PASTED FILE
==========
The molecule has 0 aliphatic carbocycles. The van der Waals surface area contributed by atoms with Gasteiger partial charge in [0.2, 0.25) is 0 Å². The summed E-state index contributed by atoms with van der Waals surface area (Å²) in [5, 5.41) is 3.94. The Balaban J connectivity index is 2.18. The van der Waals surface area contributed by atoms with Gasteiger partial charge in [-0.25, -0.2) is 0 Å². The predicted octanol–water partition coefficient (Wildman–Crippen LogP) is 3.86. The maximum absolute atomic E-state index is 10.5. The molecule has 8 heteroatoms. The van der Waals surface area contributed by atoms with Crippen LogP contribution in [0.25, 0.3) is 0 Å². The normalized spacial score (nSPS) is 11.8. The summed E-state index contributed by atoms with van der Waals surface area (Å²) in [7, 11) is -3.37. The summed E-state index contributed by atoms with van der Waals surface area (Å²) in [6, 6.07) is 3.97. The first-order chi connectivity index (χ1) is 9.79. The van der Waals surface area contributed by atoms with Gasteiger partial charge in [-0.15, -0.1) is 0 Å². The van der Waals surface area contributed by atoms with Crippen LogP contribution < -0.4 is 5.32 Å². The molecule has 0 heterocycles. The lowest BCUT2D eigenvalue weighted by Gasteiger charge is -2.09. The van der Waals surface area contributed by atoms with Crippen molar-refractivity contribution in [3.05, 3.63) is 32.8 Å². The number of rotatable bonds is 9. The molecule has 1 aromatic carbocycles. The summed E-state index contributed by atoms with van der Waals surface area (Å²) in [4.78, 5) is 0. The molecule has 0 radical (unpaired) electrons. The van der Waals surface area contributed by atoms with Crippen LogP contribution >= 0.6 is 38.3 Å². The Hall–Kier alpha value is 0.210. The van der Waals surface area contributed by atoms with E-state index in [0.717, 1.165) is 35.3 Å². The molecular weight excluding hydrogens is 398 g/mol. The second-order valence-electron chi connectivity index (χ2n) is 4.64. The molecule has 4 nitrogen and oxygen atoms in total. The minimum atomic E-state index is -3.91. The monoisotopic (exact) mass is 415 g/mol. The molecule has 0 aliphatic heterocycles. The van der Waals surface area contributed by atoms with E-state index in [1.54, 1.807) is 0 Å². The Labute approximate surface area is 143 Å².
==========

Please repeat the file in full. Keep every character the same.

The molecule has 0 aliphatic carbocycles. The van der Waals surface area contributed by atoms with Gasteiger partial charge in [0.2, 0.25) is 0 Å². The summed E-state index contributed by atoms with van der Waals surface area (Å²) in [5, 5.41) is 3.94. The Balaban J connectivity index is 2.18. The van der Waals surface area contributed by atoms with Gasteiger partial charge in [-0.25, -0.2) is 0 Å². The predicted octanol–water partition coefficient (Wildman–Crippen LogP) is 3.86. The maximum absolute atomic E-state index is 10.5. The molecule has 8 heteroatoms. The van der Waals surface area contributed by atoms with Crippen LogP contribution in [0.25, 0.3) is 0 Å². The normalized spacial score (nSPS) is 11.8. The summed E-state index contributed by atoms with van der Waals surface area (Å²) in [7, 11) is -3.37. The summed E-state index contributed by atoms with van der Waals surface area (Å²) in [6, 6.07) is 3.97. The first-order chi connectivity index (χ1) is 9.79. The van der Waals surface area contributed by atoms with Gasteiger partial charge in [-0.15, -0.1) is 0 Å². The van der Waals surface area contributed by atoms with Crippen LogP contribution < -0.4 is 5.32 Å². The molecule has 0 heterocycles. The lowest BCUT2D eigenvalue weighted by Gasteiger charge is -2.09. The van der Waals surface area contributed by atoms with Crippen molar-refractivity contribution in [3.05, 3.63) is 32.8 Å². The number of rotatable bonds is 9. The molecule has 1 aromatic carbocycles. The summed E-state index contributed by atoms with van der Waals surface area (Å²) in [4.78, 5) is 0. The molecule has 0 radical (unpaired) electrons. The van der Waals surface area contributed by atoms with Crippen LogP contribution >= 0.6 is 38.3 Å². The Hall–Kier alpha value is 0.210. The van der Waals surface area contributed by atoms with E-state index in [0.717, 1.165) is 35.3 Å². The molecular weight excluding hydrogens is 398 g/mol. The second-order valence-electron chi connectivity index (χ2n) is 4.64. The molecule has 4 nitrogen and oxygen atoms in total. The minimum atomic E-state index is -3.91. The monoisotopic (exact) mass is 415 g/mol. The molecule has 0 aliphatic heterocycles. The van der Waals surface area contributed by atoms with E-state index in [1.54, 1.807) is 0 Å². The Labute approximate surface area is 143 Å².